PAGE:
Giving an established product a new look or a few new features can always play a hand in making that product seem like the newest thing on the market. Some people see right through this makeover, knowing that the changes only serve as a minor upgrade to a product that in reality needed a significant overhaul. Others view the changes in a positive light, going so far as to claim that the newer-looking versions of these commodities actually surpass their predecessors.

For a multitude of reasons, The Ultimate Fighter serves as a prime example of a product that, in recent years, has created such a reaction. Remember how awesome it felt to see the likes of Josh Koscheck, Bobby Southworth, Forrest Griffin, Stephan Bonnar, Diego Sanchez, Chris Leben and others when the show first debuted? People had the opportunity to witness a new breed of mixed martial artists compete for their chance at a UFC contract, but some time after The Ultimate Fighter 14, where Michael Bisping and Jason “Mayhem” Miller coached bantamweights and featherweights, interest began to fade somewhat.

The Ultimate Fighter Live struggled because while it did mark the first time that the tourney fights aired live instead of pre-taped, it aired in a time slot when only a handful of people opted to stay in during a weekend. The Ultimate Fighter 16, coached by Shane Carwin and Roy Nelson, attracted some of the worst ratings in the history of the series, and it became clear that the show needed a bit of an overhaul in terms of presentation. Seasons 17 and 18 brought a more documentary-like style to the show while still keeping all the drama that many simply come to expect from any TUF season.

Of course, it did not hurt the UFC that international seasons of the show caught on rather well with stateside fans. Whereas the MMA world felt that some of the more recent American-focused seasons relied solely on the drama in the house and not the quality of the fights or competitors, the two recent seasons of The Ultimate Fighter Brazil, as well as TUF Smashes, generated attention from fans who wanted to see aspiring mixed martial artists go for broke in their quest for the six-figure contract and the UFC roster spot.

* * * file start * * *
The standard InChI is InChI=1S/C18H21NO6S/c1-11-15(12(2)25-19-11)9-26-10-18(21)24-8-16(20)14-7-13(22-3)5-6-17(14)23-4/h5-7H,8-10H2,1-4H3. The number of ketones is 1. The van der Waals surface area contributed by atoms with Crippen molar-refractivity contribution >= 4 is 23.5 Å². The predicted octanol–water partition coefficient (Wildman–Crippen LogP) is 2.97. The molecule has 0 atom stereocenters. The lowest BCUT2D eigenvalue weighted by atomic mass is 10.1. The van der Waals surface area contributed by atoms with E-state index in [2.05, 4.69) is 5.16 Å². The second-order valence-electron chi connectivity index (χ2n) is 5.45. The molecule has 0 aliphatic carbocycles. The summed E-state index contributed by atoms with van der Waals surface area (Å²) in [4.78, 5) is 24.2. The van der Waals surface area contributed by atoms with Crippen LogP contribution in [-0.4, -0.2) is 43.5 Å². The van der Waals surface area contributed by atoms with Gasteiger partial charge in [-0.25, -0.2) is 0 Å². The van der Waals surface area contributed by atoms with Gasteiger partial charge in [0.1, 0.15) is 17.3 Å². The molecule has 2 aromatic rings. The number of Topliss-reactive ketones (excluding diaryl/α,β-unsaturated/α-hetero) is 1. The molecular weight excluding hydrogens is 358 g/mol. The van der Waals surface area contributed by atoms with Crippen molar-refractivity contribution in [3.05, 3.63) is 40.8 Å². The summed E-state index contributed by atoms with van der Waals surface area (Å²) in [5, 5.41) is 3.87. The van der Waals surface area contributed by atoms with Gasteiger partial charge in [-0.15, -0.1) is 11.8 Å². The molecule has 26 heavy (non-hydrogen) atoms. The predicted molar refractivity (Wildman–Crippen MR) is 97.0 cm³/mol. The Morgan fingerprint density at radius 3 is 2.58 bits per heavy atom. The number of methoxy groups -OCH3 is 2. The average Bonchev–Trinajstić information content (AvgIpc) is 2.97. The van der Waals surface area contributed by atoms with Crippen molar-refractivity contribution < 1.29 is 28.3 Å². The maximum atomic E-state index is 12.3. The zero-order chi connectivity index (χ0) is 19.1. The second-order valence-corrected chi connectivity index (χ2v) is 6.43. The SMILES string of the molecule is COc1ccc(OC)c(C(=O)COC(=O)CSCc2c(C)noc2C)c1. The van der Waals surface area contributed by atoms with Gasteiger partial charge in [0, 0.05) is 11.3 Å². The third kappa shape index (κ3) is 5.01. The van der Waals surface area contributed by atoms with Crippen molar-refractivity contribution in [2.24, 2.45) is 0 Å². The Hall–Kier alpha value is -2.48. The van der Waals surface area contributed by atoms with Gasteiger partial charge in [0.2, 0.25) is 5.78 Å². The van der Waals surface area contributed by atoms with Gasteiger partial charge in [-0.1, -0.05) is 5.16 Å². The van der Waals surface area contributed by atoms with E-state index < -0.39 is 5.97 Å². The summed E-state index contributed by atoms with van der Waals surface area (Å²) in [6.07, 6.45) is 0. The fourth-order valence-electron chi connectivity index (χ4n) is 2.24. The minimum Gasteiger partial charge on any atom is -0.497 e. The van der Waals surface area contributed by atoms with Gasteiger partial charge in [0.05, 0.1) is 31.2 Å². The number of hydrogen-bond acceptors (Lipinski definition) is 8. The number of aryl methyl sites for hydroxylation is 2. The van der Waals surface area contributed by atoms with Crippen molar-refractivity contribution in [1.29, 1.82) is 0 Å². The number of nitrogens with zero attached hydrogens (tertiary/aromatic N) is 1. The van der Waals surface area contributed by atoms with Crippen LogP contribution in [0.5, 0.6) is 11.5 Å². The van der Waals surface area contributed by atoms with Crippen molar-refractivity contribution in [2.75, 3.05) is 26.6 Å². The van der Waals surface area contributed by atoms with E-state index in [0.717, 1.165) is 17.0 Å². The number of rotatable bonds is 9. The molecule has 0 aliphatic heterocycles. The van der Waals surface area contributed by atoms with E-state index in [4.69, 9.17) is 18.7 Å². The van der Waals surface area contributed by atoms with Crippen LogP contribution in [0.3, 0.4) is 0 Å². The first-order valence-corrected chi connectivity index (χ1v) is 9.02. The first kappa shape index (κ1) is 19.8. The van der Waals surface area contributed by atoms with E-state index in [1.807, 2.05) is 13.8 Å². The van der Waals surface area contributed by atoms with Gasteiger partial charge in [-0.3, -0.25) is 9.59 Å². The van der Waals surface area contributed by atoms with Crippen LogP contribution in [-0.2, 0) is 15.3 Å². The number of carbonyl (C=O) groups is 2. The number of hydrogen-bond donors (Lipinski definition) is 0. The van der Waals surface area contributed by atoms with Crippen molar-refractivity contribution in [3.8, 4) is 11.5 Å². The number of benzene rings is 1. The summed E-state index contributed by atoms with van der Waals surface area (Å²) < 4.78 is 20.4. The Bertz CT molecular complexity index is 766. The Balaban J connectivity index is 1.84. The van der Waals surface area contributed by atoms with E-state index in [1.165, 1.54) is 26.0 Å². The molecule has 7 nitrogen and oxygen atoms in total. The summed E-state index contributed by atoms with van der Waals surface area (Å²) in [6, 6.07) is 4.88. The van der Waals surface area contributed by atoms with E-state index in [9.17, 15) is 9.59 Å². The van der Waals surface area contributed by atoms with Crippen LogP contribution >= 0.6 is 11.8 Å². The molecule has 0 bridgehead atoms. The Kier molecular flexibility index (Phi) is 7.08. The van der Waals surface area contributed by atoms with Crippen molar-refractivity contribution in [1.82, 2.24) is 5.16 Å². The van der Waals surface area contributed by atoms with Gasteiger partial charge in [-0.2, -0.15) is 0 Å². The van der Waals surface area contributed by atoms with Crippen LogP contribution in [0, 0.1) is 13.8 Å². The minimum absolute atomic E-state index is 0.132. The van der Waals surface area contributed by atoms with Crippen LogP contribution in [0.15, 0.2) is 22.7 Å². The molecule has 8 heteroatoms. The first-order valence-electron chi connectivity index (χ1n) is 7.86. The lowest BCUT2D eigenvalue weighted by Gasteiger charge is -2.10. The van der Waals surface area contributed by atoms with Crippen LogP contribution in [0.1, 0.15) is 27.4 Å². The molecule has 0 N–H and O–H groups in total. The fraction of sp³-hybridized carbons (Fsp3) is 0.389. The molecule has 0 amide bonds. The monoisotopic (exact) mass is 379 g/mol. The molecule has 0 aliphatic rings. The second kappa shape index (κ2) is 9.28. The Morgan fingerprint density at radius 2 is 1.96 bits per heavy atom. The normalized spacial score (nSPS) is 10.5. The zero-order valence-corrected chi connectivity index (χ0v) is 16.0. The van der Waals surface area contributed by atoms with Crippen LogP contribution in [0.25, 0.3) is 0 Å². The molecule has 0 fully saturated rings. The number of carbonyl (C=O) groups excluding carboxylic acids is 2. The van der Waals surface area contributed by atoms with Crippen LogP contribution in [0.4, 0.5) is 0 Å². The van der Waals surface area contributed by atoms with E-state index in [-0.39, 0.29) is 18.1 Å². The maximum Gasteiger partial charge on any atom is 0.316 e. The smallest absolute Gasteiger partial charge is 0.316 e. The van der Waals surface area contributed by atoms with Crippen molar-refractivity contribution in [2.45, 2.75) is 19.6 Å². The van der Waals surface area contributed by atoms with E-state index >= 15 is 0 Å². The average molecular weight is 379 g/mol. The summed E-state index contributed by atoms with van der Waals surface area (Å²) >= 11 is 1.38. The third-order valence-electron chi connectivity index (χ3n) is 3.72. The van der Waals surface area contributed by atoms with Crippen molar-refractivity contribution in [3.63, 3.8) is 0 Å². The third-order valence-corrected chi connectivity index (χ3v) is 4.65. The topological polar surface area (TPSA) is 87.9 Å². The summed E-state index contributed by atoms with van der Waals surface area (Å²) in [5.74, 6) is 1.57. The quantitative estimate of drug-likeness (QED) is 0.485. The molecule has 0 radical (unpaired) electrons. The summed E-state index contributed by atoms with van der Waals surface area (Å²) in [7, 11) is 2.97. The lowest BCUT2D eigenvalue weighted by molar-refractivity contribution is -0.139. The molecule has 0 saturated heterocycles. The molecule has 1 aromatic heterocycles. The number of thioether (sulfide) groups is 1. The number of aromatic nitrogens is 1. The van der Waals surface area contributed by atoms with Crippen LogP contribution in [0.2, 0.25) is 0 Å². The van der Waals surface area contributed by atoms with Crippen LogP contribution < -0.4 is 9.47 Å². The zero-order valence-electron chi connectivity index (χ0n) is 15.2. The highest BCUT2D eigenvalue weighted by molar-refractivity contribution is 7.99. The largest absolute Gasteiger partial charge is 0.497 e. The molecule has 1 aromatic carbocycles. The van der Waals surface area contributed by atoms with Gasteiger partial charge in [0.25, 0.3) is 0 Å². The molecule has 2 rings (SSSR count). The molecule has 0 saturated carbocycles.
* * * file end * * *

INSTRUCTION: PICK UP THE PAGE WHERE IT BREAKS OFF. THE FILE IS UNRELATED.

This high level of expectation will likely continue with The Ultimate Fighter: Nations, the upcoming international season which will feature a Team Canada and a Team Australia and air in January 2014, prior to The Ultimate Fighter 19. Considering that the season will air on Fox Sports 1, many ratings-oriented fans of the sport will begin to wonder if this season will do worse ratings simply because the fighters are not American, or if the international nature of MMA propel this series to ratings equal to or better than past American-focused seasons.

Before addressing that question, and regardless of who tried out and who made it on to the show, we can say that having Kyle Noke and Patrick Cote as coaches can’t hurt. But don’t expect it to make a significant difference in the ratings. Again, it all goes back to the competitors and the way they perform on the show. If they put on some of the best fights in the history of the series, people will tune in for the upcoming season. After all, not every season needed to revolve around the coaches’ rivalry, especially in the case of this season, where no beef exists between the two countries at all.

If anything, this season makes for a simple friendly competition between two teams consisting of mixed martial artists from two different countries, neither of which views the other as an enemy or a rival. Besides that, the international nature of MMA propelled the past three international versions of the series to a high level of regard in the eyes of fans that, again, wanted competitive fights from people trying to make it to the sport’s premier organization.

At worst, the season will merely go down as better than some of the men’s outings from TUF 18, but given the who’s who of Canadian MMA standouts and the rising stars of the Australian circuit, everyone should go into this season expecting another international season where the majority of the cast leaves everything they own inside the cage once that Octagon door shuts.

Even still, some will perceive TUF Nations as just another season of The Ultimate Fighter with nothing more than a few new faces. But come 2014, a sea of hungry Canadians and gritty Australians may change the minds of some skeptics.

Photo: TUF Nations (Zuffa, LLC)

About The Author

Dale De Souza
Staff Writer

Dale De Souza is a 22-year-old kid straight out of Texas, who grew up around Professional Wrestling but embraced the beauty of Mixed Martial Arts and Combat Sports at a young age. Dale is a Featured Columnist at Bleacher Report MMA, a writer at The MMA Corner.